MDDI_Medical Device & Diagnostic Industry

MDDI, June 2014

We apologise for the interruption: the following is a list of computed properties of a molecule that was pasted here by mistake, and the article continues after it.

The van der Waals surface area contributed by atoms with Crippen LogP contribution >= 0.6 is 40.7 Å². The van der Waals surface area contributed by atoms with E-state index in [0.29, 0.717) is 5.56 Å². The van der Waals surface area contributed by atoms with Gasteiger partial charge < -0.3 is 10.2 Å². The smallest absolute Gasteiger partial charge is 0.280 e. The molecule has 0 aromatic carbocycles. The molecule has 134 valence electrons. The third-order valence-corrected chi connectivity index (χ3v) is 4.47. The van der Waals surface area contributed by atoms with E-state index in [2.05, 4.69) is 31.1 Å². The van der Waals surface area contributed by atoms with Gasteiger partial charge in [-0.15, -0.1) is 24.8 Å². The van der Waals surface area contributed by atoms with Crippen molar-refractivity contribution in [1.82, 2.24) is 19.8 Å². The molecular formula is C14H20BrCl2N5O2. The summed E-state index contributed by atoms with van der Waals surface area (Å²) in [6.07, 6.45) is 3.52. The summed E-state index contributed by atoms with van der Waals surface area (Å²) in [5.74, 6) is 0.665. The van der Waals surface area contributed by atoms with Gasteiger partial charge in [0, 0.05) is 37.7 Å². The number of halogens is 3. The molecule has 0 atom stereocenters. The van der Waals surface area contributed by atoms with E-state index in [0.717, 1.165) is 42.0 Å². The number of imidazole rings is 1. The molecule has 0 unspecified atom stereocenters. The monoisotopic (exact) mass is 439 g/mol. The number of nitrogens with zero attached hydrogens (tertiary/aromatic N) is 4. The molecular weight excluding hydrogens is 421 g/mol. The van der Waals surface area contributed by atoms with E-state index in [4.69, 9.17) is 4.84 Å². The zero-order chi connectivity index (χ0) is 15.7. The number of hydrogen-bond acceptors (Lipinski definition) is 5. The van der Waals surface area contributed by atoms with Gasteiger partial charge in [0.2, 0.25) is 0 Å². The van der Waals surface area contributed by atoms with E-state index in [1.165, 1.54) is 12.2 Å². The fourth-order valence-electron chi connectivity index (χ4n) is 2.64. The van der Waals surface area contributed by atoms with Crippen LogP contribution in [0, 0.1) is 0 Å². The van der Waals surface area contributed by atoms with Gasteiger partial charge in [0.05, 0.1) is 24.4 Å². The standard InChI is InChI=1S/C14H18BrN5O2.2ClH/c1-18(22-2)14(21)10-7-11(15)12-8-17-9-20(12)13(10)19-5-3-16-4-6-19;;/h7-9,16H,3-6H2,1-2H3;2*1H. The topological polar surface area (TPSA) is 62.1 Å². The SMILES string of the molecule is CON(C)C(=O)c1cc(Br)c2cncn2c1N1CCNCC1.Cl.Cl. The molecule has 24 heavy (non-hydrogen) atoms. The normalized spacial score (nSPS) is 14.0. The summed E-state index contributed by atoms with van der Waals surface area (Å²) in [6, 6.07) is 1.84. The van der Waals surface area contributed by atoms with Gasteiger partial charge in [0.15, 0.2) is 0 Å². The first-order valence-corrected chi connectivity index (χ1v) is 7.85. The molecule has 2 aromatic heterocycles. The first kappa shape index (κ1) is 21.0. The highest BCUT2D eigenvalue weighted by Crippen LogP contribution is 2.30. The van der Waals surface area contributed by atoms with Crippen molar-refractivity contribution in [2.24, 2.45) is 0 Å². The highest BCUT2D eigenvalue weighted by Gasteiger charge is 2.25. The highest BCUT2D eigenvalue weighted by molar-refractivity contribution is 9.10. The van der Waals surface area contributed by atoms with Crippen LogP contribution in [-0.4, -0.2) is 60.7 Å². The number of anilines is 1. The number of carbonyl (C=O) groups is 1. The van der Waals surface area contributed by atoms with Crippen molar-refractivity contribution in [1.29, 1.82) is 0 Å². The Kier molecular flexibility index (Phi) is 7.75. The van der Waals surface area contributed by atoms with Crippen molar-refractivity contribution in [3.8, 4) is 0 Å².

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MD + DI MEDICAL DEVICE AND DIAGNOSTIC INDUSTRY JUNE 2014 | 25 broader indications from the onset, you might have met resistance. Are these approaches just operating within the rules, or are they cheating? Or if not outright cheating, is it what we want to happen—especially if we put on our future- patient hats? In this regard, there was a recent analysis that concluded that in the cardiac device arena 77 original PMAs accumulated 5839 supplements. More than one-third of the supplements involved a change to a device's design or materials, and in the majority of these cases the supplements were approved without FDA requiring submission of new clinical data. Similar issues are presented in FDA's February 2013 draft guidance on enhancements versus recalls. Here, too, the manufacturer makes the initial decision, and if the decision is, for example, that the withdrawal of one device with replacement by another is not a recall, then FDA receives no direct notification. This kind of decision can have a strong or weak justification, with the basis being primarily patient safety, primarily business interests, or somewhere in between. Of course, business interest is a valid parameter but perhaps not when it overshadows safety considerations. More generally, various field activities may or not be labeled a recall by the manufacturer, and if deemed to not be a recall, FDA need not be notified. Again, this may be a fair assessment or deliberate withholding of information to avoid the recall label and associated tribulations. Medical device reporting can also challenge the system when manufacturers make nonreportable decisions, which by definition means that FDA doesn't directly learn of the associated events. Most rational people agree that there is a right degree of regulatory burden and if that degree is found, manufacturers should fully comply without bending the rules. At some faraway end of the spectrum is the notion that FDA regulations are all burden and no value, and that this justifies finding the quickest and easiest path—even if that involves some creative avoidance. Where do you stand? William A. Hyman is a professor emeritus in the department of biomedical engineering at Texas A&M University and adjunct profes- sor of biomedical engineering at the Cooper Union. 2 The medical device market moves fast. No one understands that like we do. That's why our process is designed with one goal in mind: getting you to market. With proprietary advanced technologies ready for customization, and a collaborative engineering team that understands not only your specs, but your contract, deadlines and budget—it all adds up to one thing: speed. And that's what it takes to be #1. faster. from R&D to o.R. 267.733.0200 x 256 PulseTe ES450936_MD1406_025.pgs 06.03.2014 02:38 UBM black yellow magenta cyan

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